LONDON: Oil prices won support this week from fears of a US-led military strike against Syria, while commodity market traders reacted also to uncertainty over the timing of the Federal Reserve’s stimulus tapering.
US President Barack Obama and Russian counterpart Vladimir Putin failed on Friday to end their bitter dispute over US plans for military action in Syria, as half of the G20 called for a “strong” response to a chemical weapons attack blamed on the regime.
The United States signalled that it had given up on securing Moscow’s support at the UN on the crisis, as Putin reiterated a warning that it would be “outside the law” to attack without the UN’s blessing.
Also occupying traders’ minds was news of disappointing US jobs growth in August, according to government data Friday.
The economy added 169,000 jobs in August, the Labour Department reported, fewer than the 177,000 expected by analysts.
The unemployment rate ticked down a tenth of a point to 7.3 percent, the lowest rate since December 2008.
Many analysts said the weak August jobs report would not discourage the Fed from tapering its $85bn a month asset-purchase programme, known as quantitative easing, as soon as its September 17-18 monetary policy meeting.
But some hinted that Friday’s jobs data could delay the process.
“Weaker than expected US labour market data casts doubt on (the) timing of taper,” said Katie Evans, economist at the Centre for Economics and Business Research in London.
OIL: Crude futures built on the previous week’s strong gains as traders continued to plough money into crude on the back of escalating tensions over Syria.
Teoh Say Hwa, head of investment at Phillip Futures in Singapore, said the initial expression of support from Congress for a US-led attack had increased the likelihood of military action. This has raised concerns “that the unrest may spread in the Middle East region, which accounts for a third of the world’s crude, and disrupts oil supplies”, she said.
New York crude had struck $112.24 a barrel the previous week, which was the highest level since early May 2011. At the same time, Brent oil soared to $117.34 a barrel, last seen in late February.
Although Syria is not a major oil producer, traders are nervous about a broader conflict in the crude-rich Middle East region, including neighbouring Iraq, which is becoming a major exporter.
By Friday on London’s Intercontinental Exchange, Brent North Sea crude for delivery in October climbed to $116.00 a barrel from $114.74 a week earlier.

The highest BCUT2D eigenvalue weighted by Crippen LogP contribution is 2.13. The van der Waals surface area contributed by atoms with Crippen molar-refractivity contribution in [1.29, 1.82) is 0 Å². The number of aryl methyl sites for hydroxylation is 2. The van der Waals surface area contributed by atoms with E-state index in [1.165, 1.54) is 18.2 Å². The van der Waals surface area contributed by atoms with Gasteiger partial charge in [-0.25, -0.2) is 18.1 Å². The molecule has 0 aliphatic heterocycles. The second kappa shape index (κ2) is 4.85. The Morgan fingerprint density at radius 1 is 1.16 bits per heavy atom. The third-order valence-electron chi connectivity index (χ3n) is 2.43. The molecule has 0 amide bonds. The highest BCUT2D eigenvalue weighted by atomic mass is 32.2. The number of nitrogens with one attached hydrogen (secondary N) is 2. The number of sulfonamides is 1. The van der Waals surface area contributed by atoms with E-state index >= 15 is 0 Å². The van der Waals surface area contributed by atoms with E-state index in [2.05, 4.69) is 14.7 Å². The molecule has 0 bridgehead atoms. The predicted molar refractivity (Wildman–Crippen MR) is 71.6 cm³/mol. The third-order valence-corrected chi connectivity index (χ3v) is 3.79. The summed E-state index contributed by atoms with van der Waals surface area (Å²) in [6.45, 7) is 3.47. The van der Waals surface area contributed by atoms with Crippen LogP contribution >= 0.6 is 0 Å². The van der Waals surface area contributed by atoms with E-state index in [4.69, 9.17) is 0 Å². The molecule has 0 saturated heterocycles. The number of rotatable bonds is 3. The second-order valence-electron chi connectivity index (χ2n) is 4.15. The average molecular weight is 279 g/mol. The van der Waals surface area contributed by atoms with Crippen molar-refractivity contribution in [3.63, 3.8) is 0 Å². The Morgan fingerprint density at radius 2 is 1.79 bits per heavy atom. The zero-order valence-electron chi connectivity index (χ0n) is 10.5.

On the New York Mercantile Exchange, West Texas Intermediate or light sweet crude for September grew to $110.16 a barrel, from $108.02.
PRECIOUS METALS: The price of gold fell slightly over the week despite winning support from tensions over Syria. By late Friday on the London Bullion Market, the price of gold fell to $1,387 an ounce from $1,394.75 a week earlier. Silver slipped to $23.05 an ounce from $23.64. On the London Platinum and Palladium Market, platinum dipped to $1,498 an ounce from $1,527. Palladium dropped to $699 an ounce from $741.
BASE METALS: Base or industrial metals were mixed amid Syria and US data. Price falls among certain metals are “due primarily to the generally higher risk aversion among market players, the Syrian conflict in particular continuing to weigh on sentiment”, noted analysts at Commerzbank.
By Friday on the London Metal Exchange, copper for delivery in three months rose to $7,135 a tonne from $7,111.75 a week earlier. Three-month aluminium fell to $1,817 a tonne from $1,820. Three-month lead dropped to $2,145.25 a tonne from $2,162. Three-month tin gained to $22,675 a tonne from $21,150. Three-month nickel increased to $13,933 a tonne from $13,864. Three-month zinc slipped to $1,887.75 a tonne from $1,905.25.
COCOA: Futures hit one-year highs as tight supply worries returned to the market. By Friday on LIFFE, London’s futures exchange, cocoa for delivery in March stood at £1,675 a tonne compared with £1,639 for the December contract a week earlier.
On New York’s NYBOT-ICE exchange, cocoa for December climbed to $2,561 a tonne from $2,468 a week earlier.
COFFEE: Prices climbed as a weaker dollar lifted demand. By Friday on NYBOT-ICE, Arabica for delivery in December grew to 117.80 US cents a pound from 117.45 cents a week earlier. On LIFFE, Robusta for November increased to $1,773 a tonne from $1,757.
SUGAR: Futures rallied on the prospect of supplies being less abundant than thought.
“The surplus in sugar is nothing like as large as it is assumed to be,” broker Czarnikow said in a note to clients. “In fact, what we believe has happened is that the (recent) fall in price and increase in affordability have been enough to encourage a sharp rise in... demand,” it added.
By Friday on NYBOT-ICE, the price of unrefined sugar for delivery in October climbed to 16.77 US cents a pound from 16.36 cents a week earlier.
On LIFFE, the price of a tonne of white sugar for October jumped to $492.30 from $474.50.
RUBBER: Prices rose in key market Malaysia. The Malaysian Rubber Board’s benchmark SMR20 climbed to 245.70 US cents a kilo from 241.85 cents the previous week.